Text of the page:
Station Point – 1 March 1, 2007 The station point is the location in a linear perspective construction of the observer of the scene being depicted. Brunelleschi’s conceptual breakthrough in 1412 was to pin the station point in a perspective construction to one specific place allowing the accurate identification of points of intersection of rays of reflected light with his picture plane, light traveling on its path to the single eyeball of the viewer of the scene represented by the station point. It was Brunelleschi’s awareness of the picture plane as a device, a window, a flat, transparent plane for the recording of visual information received by a viewer from the temporal world that provided him with an abstract, self-referential, internally consistent planar context for the development of such notions as the horizon line, the vanishing point, the measuring line, the picture plane in plan and elevation, which enables the cross-coordination of the paths of light rays and so, the uncannily accurate representation of three- dimensional space on a two- dimensional plane such as a canvas, wood panel or the wall of a church. Painting had represented three-dimensional space and forms revealed by light since the prehistoric cave paintings and three-dimensional imagery was elaborated in ancient Greece and Rome but it was the elucidation of the rules of perspective during the early Renaissance in Italy that provided the means to an artist to develop a rational, accurate and convincing pictorial space and then to populate its public plazas, private rooms and deep vistas with the personalities and the architecture of the age as well as with the creatures of mythology and the dramas of history.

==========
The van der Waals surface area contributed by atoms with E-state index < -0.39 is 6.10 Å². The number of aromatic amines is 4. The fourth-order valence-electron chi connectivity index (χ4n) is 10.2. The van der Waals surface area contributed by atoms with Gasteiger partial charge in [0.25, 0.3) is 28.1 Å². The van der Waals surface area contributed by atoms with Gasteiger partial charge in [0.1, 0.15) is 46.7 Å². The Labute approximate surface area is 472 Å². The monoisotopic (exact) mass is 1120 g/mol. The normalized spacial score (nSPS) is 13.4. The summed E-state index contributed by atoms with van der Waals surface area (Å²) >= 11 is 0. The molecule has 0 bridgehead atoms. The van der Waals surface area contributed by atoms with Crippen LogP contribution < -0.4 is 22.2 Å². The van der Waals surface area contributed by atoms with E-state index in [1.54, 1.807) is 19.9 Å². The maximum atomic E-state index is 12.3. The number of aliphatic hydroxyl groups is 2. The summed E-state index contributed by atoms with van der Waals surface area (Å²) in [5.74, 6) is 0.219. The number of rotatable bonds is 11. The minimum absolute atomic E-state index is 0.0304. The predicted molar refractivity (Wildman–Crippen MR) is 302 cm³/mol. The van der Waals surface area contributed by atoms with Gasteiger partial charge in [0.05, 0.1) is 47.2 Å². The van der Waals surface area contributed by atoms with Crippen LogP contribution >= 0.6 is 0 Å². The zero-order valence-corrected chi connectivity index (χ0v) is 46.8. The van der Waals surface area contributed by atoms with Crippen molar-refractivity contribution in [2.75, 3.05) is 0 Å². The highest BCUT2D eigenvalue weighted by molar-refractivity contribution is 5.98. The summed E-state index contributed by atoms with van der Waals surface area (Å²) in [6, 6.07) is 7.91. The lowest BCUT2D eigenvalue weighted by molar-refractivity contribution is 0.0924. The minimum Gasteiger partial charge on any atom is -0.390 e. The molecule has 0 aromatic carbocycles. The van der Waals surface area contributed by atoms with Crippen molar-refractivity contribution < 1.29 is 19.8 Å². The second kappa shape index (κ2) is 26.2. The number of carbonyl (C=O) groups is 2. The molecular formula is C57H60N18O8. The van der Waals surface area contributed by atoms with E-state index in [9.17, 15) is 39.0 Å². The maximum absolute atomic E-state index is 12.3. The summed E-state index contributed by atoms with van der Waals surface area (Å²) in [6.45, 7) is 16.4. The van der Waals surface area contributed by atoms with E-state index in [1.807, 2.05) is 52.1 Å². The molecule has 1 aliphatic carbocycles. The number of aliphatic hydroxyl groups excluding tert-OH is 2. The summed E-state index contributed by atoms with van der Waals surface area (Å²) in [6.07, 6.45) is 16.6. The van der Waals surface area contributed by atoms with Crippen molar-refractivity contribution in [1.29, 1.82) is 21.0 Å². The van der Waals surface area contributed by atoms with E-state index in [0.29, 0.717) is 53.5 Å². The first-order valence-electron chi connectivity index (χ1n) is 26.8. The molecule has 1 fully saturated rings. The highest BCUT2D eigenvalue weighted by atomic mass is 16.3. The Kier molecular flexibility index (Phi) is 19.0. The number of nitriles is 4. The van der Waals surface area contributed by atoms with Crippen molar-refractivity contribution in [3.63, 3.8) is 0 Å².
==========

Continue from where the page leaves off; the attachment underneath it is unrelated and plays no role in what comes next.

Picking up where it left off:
The pinning of the station point was a momentous event in human history, it symbolized man’s renewed analytical encounter with matters of the surface of the earth. The pinning of the station point symbolizes the Humanist project, the acknowledgement that the affairs of men on earth are of primacy that the temporal world is comprehensible on its own terms without the intervention of faith. Guided by a passion for the works of the ancients, Renaissance man set out to explore the world, to redirect his vision from the heavens to a line of sight parallel with the surface of the earth toward his own distant horizon, his own vanishing point. During the previous medieval epoch, human vision was upward toward God in heaven or down to the plowed soil. Life on earth was brutal and short. It was matters of a heaven, of grace and forgiveness or visions of everlasting damnation in the fires of hell that captured the imagination. With the pinning of the station point the vision and dreams of mankind were fixed upon a distant but achievable horizon. Men now demanded to see that horizon in their images where it remained for five hundred years until it was assaulted by Cezanne and swept away by Picasso and Braque in Cubism. The pinned station point had a five hundred year run from 1412 to 1912 the epoch of reason and rational exploration.